Generating Documentation

Imagix 4D's document generation facility enables you to automatically create detailed documentation from the information in the tool's database. By controlling the document's scope and format, you can generate documents for use in any of a wide number of scenarios. Common uses include:

Comprehensive Design Document. For your own code or code you've inherited, the best way to reference and study specific aspects of your software is normally to use Imagix 4D through its user interface. However, this may not be appropriate, due to budget limitations, technical constraints, or the need for a static design artifact. In such cases, a document covering the full project provides comprehensive design information with built-in navigation and some basic analysis.

Code Review Document. You can use Imagix 4D generated documents as a platform for structured code reviews. On a file, class or symbol level, you're able to automatically create a document with extensive details and analysis of the code unit being reviewed. Through the content and layout controls, you can ensure that the document fits easily with your standard review processes.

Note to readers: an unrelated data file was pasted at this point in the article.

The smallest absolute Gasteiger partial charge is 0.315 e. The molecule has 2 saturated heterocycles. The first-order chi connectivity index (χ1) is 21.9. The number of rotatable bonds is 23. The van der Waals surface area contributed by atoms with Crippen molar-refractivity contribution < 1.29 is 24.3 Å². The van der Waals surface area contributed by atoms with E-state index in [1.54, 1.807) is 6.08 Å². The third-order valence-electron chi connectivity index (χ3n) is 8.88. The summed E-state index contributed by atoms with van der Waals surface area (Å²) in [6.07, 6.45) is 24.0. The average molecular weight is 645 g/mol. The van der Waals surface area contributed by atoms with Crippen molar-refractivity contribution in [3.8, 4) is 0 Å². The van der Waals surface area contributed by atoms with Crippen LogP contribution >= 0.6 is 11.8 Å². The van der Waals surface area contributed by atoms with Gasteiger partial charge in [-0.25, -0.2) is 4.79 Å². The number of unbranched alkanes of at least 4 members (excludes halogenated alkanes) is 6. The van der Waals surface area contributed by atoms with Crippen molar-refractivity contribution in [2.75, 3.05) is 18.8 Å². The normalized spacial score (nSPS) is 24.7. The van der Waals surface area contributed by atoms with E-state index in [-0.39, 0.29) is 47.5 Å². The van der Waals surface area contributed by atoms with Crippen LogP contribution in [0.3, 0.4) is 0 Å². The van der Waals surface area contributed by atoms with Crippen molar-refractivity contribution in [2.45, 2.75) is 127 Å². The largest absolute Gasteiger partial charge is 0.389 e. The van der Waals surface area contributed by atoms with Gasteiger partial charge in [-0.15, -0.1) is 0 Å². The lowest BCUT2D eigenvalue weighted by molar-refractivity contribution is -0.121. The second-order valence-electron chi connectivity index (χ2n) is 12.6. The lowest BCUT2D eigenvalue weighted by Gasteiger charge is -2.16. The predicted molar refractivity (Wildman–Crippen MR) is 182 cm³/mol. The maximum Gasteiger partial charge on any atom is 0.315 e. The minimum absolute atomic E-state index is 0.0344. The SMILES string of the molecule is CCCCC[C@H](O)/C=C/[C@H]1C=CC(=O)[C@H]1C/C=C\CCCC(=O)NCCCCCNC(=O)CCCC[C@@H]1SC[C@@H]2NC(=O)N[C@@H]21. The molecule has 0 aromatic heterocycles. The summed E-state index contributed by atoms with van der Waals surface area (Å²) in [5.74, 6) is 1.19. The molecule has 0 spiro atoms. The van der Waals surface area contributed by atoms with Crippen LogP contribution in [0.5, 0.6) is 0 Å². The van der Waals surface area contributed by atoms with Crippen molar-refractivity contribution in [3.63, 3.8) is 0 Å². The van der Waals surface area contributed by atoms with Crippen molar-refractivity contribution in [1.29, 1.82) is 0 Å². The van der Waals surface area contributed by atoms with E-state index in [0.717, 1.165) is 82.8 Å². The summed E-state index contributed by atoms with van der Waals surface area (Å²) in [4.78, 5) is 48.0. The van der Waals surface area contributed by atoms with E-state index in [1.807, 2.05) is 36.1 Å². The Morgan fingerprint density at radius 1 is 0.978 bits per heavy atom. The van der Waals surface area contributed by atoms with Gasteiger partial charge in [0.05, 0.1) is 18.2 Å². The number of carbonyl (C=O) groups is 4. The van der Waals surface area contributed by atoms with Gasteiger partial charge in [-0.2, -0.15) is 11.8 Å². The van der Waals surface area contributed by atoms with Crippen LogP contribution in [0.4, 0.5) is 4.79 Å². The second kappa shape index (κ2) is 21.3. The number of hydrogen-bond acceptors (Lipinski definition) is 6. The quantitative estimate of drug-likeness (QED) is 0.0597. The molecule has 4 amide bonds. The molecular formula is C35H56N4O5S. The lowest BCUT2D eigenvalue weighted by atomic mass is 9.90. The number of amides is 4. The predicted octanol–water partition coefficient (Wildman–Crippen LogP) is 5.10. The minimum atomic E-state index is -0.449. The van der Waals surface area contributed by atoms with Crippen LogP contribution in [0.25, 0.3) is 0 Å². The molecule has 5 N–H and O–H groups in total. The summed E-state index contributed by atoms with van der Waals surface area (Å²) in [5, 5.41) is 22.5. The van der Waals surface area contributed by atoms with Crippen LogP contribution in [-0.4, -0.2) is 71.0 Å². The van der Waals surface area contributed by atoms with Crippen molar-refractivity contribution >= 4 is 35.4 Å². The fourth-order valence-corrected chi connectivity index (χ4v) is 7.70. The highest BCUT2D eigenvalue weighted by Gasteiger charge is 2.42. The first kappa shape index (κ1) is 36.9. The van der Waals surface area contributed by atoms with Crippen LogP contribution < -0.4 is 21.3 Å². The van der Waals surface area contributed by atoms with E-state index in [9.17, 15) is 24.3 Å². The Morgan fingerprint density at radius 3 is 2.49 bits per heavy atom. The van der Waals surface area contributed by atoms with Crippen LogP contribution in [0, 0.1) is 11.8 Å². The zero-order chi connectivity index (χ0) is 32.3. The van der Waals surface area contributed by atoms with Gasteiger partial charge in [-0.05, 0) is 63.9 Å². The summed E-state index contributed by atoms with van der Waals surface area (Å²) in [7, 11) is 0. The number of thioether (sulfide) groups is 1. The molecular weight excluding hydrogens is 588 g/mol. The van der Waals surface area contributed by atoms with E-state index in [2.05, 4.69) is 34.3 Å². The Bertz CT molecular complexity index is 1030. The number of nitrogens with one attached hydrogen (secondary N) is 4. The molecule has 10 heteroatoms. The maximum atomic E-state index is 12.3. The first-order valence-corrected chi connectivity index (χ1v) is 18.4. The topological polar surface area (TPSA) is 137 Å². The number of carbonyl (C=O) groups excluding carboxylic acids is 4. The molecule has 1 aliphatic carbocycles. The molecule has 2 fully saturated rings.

Change Impact or Problem Analysis Document. While using Imagix 4D to examine issues in the control flow or dependencies of your software, you may want to record your findings for communication or reference purposes. Again, you can do this inside the Imagix 4D user interface, using the bookmark function. However, if external documentation is wanted, a comprehensive record can be quickly and automatically generated through the document function.


Through the Document dialogs, you specify which portions of your software you want to cover and what types of information you'd like to include in your documentation. Imagix 4D will combine data in its database together with data that exists in your source files, and automatically generate the documentation.

The scope of the document is controlled in part by where you invoke the document function. The Document dialog can be opened from a number of places in the user interface. Depending on where it's called from, different scope choices will be available.

To document the entire project, open the Document dialog from the main menubar. To create a document about a specific file or class, for example for a code review document, right click on that file or class anywhere in the user interface; then, in the resulting context sensitive menu, choose the Document... action. If you're working in a Graph window and have created call graph of function dependencies that you want to document, invoke the dialog through that Graph window's local menubar.


The Document function produces output in three formats - ASCII, RTF and HTML - to support different uses. While any document can actually be produced in any of the three formats, each of the formats has certain advantages. Typically, there is one obvious choice for a given document use.